An UFI Connects session welcomed a debate on whether online events are cutting into offline events, and explored the question of ownership of data.
A recent UFI Connects digital session took the form of a ‘Big Debate’ on some of the most relevant topics surrounding technology in the exhibitions industry.
Matthias ‘Tesi’ Baur, CEO of MBB Consulting and Gunnar Heinrich, CEO & managing partner of adventics GmbH, joined moderator Stephan Forseilles for the session. They debated a number of questions regarding the digitalisation of events and ownership of data, while taking questions on these topics.
The first question debated was: ‘Has our industry only undergone a pseudo-digitalisation?’. The panellists said that many companies in the online event space had not fully bought into a digital model, and that their use of digital event platforms needed integrating further. Baur described the pandemic as a “healthy shock” which forced many businesses to adapt, but said that digitalisation was more than just choosing an online platform.
Many companies, he said, would also miss the chance to digitise and get up to date by relying on the return of physical events in the near future. While traditional revenue streams would return, there are big opportunities to create a whole digital strategy in which online and offline events will enrich each other. Heinrich described the current state of online events as a “mish-mash”, with too many different platforms being used.
When the question was put to a poll, 82% of those in attendance said ‘Yes’, the exhibitions industry had only undergone a pseudo-digitalisation.
Both Baur and Heinrich agreed that the exhibition industry was lacking data scientists, who would allow it to capitalise on the data it was collecting from online events. An important task for organisers, they said, was to make sure they own as much of the available data as they can, rather than this only being available to platform holders like Zoom. Heinrich added that event companies should be building alliances with smaller companies that provide crucial services such as content creation for online events.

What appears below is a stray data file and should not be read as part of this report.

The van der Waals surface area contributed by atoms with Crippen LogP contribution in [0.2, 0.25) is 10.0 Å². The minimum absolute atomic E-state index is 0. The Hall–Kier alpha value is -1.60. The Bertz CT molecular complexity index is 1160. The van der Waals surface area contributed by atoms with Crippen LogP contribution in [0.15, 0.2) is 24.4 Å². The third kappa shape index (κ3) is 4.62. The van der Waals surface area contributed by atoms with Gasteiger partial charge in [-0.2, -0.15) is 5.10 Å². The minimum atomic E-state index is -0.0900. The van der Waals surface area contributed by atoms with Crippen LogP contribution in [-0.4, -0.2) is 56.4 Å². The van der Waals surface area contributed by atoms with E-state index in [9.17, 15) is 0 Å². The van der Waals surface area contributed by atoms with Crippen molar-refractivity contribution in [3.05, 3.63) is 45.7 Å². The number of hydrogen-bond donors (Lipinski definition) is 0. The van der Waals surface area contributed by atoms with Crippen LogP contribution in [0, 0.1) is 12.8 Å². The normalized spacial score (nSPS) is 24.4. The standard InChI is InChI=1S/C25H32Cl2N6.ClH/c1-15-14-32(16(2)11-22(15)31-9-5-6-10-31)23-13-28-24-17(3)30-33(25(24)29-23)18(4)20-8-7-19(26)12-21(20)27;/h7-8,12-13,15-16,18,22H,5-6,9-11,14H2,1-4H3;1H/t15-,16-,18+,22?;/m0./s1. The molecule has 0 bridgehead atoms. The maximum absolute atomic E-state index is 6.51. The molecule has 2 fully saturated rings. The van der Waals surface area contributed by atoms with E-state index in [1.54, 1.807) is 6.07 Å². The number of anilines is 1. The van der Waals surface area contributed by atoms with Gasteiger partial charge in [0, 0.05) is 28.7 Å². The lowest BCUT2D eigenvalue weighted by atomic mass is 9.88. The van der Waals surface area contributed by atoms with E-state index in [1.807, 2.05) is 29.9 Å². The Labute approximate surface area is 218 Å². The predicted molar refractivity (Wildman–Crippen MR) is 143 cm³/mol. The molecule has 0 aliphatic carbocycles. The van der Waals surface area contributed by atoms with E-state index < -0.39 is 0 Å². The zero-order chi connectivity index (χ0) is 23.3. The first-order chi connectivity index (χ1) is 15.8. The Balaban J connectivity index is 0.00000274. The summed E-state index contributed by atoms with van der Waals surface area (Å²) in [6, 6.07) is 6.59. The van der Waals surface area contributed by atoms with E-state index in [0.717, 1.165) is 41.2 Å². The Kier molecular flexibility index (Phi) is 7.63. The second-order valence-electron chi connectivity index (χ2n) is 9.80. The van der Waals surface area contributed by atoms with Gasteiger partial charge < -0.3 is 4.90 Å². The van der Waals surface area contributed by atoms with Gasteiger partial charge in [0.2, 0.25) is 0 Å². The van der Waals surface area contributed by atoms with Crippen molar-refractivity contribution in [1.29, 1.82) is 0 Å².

Another question posed was: “Are online events a risk to offline events?”. Baur argued that online events are both risk and opportunity. However, he added that the idea online events would cut into offline business was ridiculous, and that one should be helping the other. Stephan Forseilles used the analogy of live music – just because we listen to music at home, does not make us less likely to go to a concert. In fact, the opposite is true. “We should try to adopt the same mindset when thinking of events,” he said.
The audience agreed, with 67% saying they thought online events were not a risk to offline events.
Both panellists pointed out that private companies have been faster when it comes to digital innovation. In a survey of best practice at digital events, Baur said the best of the best were Microsoft and Apple, which staged top-tier online events despite not being a part of the exhibitions or meetings industry. He said it was “heartbreaking” that many companies in exhibitions, despite being in “pole position” for digitalisation, are currently losing the race.
There is much still to be done, then, in creating an integrated digital strategy. 2021 should provide ample chances for companies to adapt their business.